Blockhouse #1

Location: Northwest Central Park just south of Central Park North, between Central Park West and Powell Blvd.

Date of Visit: April 3, 2017. (Visited St. John the Divine earlier that afternoon.)

Open Hrs. ADA Accessbility? Admission Website
  • Central Pk:
    Daily: 6am-1am
No Public Website
Afternoon Reflections
Blockhouse from back of the hill.

Central Park is a home of many secrets. If you know where to go and spend time exploring, chances are you’ll discover something many don’t know existed. In Morningside Heights and just off the northwest corner of Central Park, Blockhouse #1 is a very visible secret.


The Blockhouse’s foundations date back during the Revolutionary War, but construction didn’t begin until during the War of 1812. After the British attacked Connecticut, General Joseph Swift recruited volunteers from the New York area, and they hastily constructed a series of forts along Morningside Heights — including #1 — in case the Royal Navy invaded Manhattan from the north. Fortunately, the British never did, so the Blockhouses never saw combat. After the Treaty of Ghent was signed on Christmas Eve 1814 (two days after Blockhouse #1 was complete), they were all immediately abandoned. Today, the Central Park Blockhouse is the only one standing.

Over the years, the Blockhouse’s construction included two other phases: storing ammunition and adding two extra feet of stone on top; and then adding the current entrance, staircase, and tall flagpole (usually flying the American and smaller POW/MIA flags). In 1905, a plaque dedicated to it went missing. In 1999, a new one was installed in its place, but went missing again by 2003.

Be Close, Look Up
Looking up the flagpole.

Outside of The Obelisk, it’s Central Park’s oldest structure. During the warmer months, ivy grows on the deserted walls.

A Quiet Wonder

There are many really quiet areas in Central Park, and Blockhouse #1 and the surrounding hill are no exception. It’s a tough walk to there, especially from the north, where each stone stair is old, steep, and weathered. From the south, the hill can be slippery.

But once you arrive at the site, it can look breathtaking. Stand at the top of the hill, and you can see Central Park North and its traffic, while the surrounding area is quiet and calm. Sometimes you’ll hear leaves rustle from the wind in the spring and summer or animals during autumn and winter, birds chirping, or see squirrels running. On the day I visited, squirrels began searching for grub they buried before hibernation, and birds either flew or searched under the mulch for food.

The Blockhouse itself shows age. Ivy vines twisted, twirled, and pierced through the red stone. Its staircase to the gate is lowly crumbling. The gate, padlock, and fence posts are very rusty. However, all of this adds character to not only the fort, but the hill, too; it’s not Central Park’s oldest structure for nothing. On its own merits, the fort can be considered boring, but when you judge it on his history, it’s historically significant. There may not be any war scars, but longtime weather affected it. But the Central Park Conservancy has been able to preserve it, and chances are it’ll be preserved for years to come. The people who built it are long gone, but their ancestry remains here.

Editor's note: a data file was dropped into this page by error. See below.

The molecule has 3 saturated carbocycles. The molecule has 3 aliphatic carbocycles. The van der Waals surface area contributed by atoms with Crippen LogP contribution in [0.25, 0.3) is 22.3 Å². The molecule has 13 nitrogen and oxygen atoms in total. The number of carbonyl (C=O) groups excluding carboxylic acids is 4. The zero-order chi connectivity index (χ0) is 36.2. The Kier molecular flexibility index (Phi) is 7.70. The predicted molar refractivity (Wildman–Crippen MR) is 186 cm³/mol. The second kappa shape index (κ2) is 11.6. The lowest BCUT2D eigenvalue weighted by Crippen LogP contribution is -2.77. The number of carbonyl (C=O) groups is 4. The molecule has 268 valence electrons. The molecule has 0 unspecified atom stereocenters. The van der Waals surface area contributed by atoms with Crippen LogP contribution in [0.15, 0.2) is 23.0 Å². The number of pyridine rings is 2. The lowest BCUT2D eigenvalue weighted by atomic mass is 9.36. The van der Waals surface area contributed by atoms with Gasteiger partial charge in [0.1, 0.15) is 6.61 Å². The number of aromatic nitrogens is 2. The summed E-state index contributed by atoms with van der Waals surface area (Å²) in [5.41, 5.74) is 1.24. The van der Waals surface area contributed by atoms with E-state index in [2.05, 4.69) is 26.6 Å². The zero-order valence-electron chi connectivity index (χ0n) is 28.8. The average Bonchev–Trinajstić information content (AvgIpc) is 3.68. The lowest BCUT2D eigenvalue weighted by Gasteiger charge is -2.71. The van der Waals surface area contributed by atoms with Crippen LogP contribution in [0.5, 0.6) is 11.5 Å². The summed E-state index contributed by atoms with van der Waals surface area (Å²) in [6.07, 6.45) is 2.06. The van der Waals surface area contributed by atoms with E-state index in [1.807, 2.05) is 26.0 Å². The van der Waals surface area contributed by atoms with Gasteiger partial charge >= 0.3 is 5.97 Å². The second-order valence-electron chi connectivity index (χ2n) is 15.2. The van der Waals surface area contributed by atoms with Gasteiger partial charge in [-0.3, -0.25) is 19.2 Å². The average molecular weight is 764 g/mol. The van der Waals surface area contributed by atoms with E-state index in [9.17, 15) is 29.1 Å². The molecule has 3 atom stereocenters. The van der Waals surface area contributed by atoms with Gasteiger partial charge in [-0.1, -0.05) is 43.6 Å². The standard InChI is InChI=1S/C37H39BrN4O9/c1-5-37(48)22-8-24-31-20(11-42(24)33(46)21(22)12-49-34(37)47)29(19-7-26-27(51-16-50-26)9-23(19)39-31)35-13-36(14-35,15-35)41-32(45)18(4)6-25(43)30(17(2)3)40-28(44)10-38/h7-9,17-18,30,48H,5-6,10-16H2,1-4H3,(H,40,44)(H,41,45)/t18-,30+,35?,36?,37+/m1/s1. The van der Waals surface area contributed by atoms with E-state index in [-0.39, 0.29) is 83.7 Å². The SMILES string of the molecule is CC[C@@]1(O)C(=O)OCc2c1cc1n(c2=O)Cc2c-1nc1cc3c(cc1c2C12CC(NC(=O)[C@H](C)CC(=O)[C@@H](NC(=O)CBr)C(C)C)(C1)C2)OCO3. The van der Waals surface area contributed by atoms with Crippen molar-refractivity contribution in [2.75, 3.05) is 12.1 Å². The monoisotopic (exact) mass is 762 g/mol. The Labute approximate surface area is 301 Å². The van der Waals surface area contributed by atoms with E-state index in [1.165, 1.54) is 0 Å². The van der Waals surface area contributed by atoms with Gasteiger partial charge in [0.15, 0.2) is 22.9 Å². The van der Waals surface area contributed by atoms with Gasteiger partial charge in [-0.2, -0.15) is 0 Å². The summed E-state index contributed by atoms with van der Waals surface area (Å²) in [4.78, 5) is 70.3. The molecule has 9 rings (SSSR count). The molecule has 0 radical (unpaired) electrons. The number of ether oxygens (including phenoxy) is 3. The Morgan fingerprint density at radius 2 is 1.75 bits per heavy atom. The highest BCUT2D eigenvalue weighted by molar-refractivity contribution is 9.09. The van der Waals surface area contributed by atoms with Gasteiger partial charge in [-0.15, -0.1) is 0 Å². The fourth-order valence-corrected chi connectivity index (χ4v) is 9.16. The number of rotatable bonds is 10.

Depending on your preference, it may bore you to the point where you won’t want to be there for other than a few minutes. But boring doesn’t mean important. It’s been around since 1814 and remains an important piece of history about a war that isn’t discussed much nowadays. It’s over two centuries old and shows it, but it’s preserved really well. Blockhouse #1 isn’t exactly one of the most beautiful or spectacular landmarks in Central Park, but it’s worth a visit.

Best Directions:

  • By subway, take the 2 or 3 train to Central Pk. N. and Malcolm X Blvd or the A/C/D/B train via 8th Avenue/Central Pk. W. to W. 110 (Cathedral Parkway).

    By bus, take the M2, M3, or M4 along Central Park North (the M2 to Powell Blvd. only) or the M10 along Central Park West.

Visitation Tips:

Powell Blvd. entrance. The Blockhouse is down the pathway.
  • This location isn’t ADA-accessible at all. Some trails leading to the Blockhouse has lots of steep stairs, and the Blockhouse is located at the very top of a hill.

    There are very slippery rocks surrounding the back of the hill, making it difficult to climb unless you have good sneakers. Additionally, the top of the hill has a cliff with a twenty-five-foot drop with no fencing. So if you’re afraid of heights and/or if the weather may get bad, stay clear of the cliff.
  • There is a white birch tree near the padlocked door with lots of carved messages on them, problably by people who visited the place in the past. Don’t do it: Central Park trees are public property, so to chisel is vandalism. Secondly, to carve messages on trees desecrates the woods’s beauty.
  • Near the area are lots of grassland with a fence separating the trees/mulch and the pathways, some of which lead to the Blockhouse. As always, for respect of the wildlife there, don’t trespass on the grassland.
  • Photography and videography are permitted.
  • For safety advice, don’t be out there at or near dusk, twilight, or nighttime. The surrounding area has no lighting, and the hill itself has no lampposts. An unfenced cliff plus steep stairs plus slippery rocks plus no lighting equals bad news. So if you go there in the late afternoon, leave no later than at least ninety minutes before dusk.
  • The transit system changes periodically, usually every quarter, so check the train, bus schedules, and traffic alert before planning.

    Bus options can be unrelible sometimes, so check traffic reports and MTA Bustime (a real-time bus locator) before taking one.